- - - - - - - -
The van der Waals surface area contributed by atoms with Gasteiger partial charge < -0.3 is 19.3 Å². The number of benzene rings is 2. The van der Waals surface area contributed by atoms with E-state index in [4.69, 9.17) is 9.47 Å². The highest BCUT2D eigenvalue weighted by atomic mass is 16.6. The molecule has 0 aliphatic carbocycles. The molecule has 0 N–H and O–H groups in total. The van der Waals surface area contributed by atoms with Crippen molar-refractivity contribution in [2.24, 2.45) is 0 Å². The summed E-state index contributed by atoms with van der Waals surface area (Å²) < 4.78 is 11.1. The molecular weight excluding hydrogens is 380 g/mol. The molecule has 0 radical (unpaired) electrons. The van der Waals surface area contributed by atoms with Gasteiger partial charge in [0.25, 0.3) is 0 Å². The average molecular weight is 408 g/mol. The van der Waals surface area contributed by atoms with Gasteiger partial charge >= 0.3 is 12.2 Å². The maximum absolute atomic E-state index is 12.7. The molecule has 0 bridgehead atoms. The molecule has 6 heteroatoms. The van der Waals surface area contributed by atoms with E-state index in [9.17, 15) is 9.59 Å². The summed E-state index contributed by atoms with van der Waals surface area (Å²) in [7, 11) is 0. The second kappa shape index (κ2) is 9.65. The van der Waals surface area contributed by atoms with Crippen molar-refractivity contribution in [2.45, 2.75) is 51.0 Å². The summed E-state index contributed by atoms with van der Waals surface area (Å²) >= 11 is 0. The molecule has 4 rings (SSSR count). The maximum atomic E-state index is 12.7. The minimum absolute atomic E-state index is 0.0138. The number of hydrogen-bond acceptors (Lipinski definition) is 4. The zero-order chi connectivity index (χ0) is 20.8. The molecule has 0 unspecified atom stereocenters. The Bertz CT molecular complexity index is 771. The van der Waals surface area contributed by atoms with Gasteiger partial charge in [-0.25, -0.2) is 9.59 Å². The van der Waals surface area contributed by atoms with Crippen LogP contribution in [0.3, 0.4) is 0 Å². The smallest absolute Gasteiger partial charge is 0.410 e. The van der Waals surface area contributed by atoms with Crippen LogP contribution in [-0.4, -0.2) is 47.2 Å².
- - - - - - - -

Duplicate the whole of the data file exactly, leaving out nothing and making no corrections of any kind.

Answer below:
The van der Waals surface area contributed by atoms with Gasteiger partial charge < -0.3 is 19.3 Å². The number of benzene rings is 2. The van der Waals surface area contributed by atoms with E-state index in [4.69, 9.17) is 9.47 Å². The highest BCUT2D eigenvalue weighted by atomic mass is 16.6. The molecule has 0 aliphatic carbocycles. The molecule has 0 N–H and O–H groups in total. The van der Waals surface area contributed by atoms with Crippen molar-refractivity contribution in [2.24, 2.45) is 0 Å². The summed E-state index contributed by atoms with van der Waals surface area (Å²) < 4.78 is 11.1. The molecular weight excluding hydrogens is 380 g/mol. The molecule has 0 radical (unpaired) electrons. The van der Waals surface area contributed by atoms with Gasteiger partial charge in [0.25, 0.3) is 0 Å². The average molecular weight is 408 g/mol. The van der Waals surface area contributed by atoms with Gasteiger partial charge >= 0.3 is 12.2 Å². The maximum absolute atomic E-state index is 12.7. The molecule has 0 bridgehead atoms. The molecule has 6 heteroatoms. The van der Waals surface area contributed by atoms with E-state index in [9.17, 15) is 9.59 Å². The summed E-state index contributed by atoms with van der Waals surface area (Å²) in [7, 11) is 0. The second kappa shape index (κ2) is 9.65. The van der Waals surface area contributed by atoms with Crippen molar-refractivity contribution in [2.45, 2.75) is 51.0 Å². The summed E-state index contributed by atoms with van der Waals surface area (Å²) >= 11 is 0. The molecule has 4 rings (SSSR count). The maximum atomic E-state index is 12.7. The minimum absolute atomic E-state index is 0.0138. The number of hydrogen-bond acceptors (Lipinski definition) is 4. The zero-order chi connectivity index (χ0) is 20.8. The molecule has 0 unspecified atom stereocenters. The Bertz CT molecular complexity index is 771. The van der Waals surface area contributed by atoms with Gasteiger partial charge in [-0.25, -0.2) is 9.59 Å². The van der Waals surface area contributed by atoms with Crippen LogP contribution in [0.3, 0.4) is 0 Å². The smallest absolute Gasteiger partial charge is 0.410 e. The van der Waals surface area contributed by atoms with Crippen LogP contribution in [-0.4, -0.2) is 47.2 Å².